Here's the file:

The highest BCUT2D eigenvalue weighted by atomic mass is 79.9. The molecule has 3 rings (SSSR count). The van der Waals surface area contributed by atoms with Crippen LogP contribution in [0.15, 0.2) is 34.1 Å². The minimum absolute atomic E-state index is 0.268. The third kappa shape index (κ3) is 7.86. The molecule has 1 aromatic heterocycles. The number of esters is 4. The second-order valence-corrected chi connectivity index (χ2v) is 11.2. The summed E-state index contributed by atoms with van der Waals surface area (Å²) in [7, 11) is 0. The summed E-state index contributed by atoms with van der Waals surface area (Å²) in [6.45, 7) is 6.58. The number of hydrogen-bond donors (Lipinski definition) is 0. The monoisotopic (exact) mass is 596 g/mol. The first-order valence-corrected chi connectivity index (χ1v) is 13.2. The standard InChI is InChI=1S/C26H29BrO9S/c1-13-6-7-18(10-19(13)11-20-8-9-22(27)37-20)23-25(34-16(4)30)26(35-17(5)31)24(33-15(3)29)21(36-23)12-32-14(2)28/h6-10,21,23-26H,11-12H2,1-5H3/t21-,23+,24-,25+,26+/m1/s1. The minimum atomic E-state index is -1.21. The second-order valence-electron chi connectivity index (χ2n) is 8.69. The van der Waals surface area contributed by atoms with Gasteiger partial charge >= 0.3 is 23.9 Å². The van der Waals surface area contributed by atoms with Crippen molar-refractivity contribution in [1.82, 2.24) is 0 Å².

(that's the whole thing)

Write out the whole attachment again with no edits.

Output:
The highest BCUT2D eigenvalue weighted by atomic mass is 79.9. The molecule has 3 rings (SSSR count). The van der Waals surface area contributed by atoms with Crippen LogP contribution in [0.15, 0.2) is 34.1 Å². The minimum absolute atomic E-state index is 0.268. The third kappa shape index (κ3) is 7.86. The molecule has 1 aromatic heterocycles. The number of esters is 4. The second-order valence-corrected chi connectivity index (χ2v) is 11.2. The summed E-state index contributed by atoms with van der Waals surface area (Å²) in [7, 11) is 0. The summed E-state index contributed by atoms with van der Waals surface area (Å²) in [6.45, 7) is 6.58. The number of hydrogen-bond donors (Lipinski definition) is 0. The monoisotopic (exact) mass is 596 g/mol. The first-order valence-corrected chi connectivity index (χ1v) is 13.2. The standard InChI is InChI=1S/C26H29BrO9S/c1-13-6-7-18(10-19(13)11-20-8-9-22(27)37-20)23-25(34-16(4)30)26(35-17(5)31)24(33-15(3)29)21(36-23)12-32-14(2)28/h6-10,21,23-26H,11-12H2,1-5H3/t21-,23+,24-,25+,26+/m1/s1. The minimum atomic E-state index is -1.21. The second-order valence-electron chi connectivity index (χ2n) is 8.69. The van der Waals surface area contributed by atoms with Gasteiger partial charge >= 0.3 is 23.9 Å². The van der Waals surface area contributed by atoms with Crippen molar-refractivity contribution in [1.82, 2.24) is 0 Å².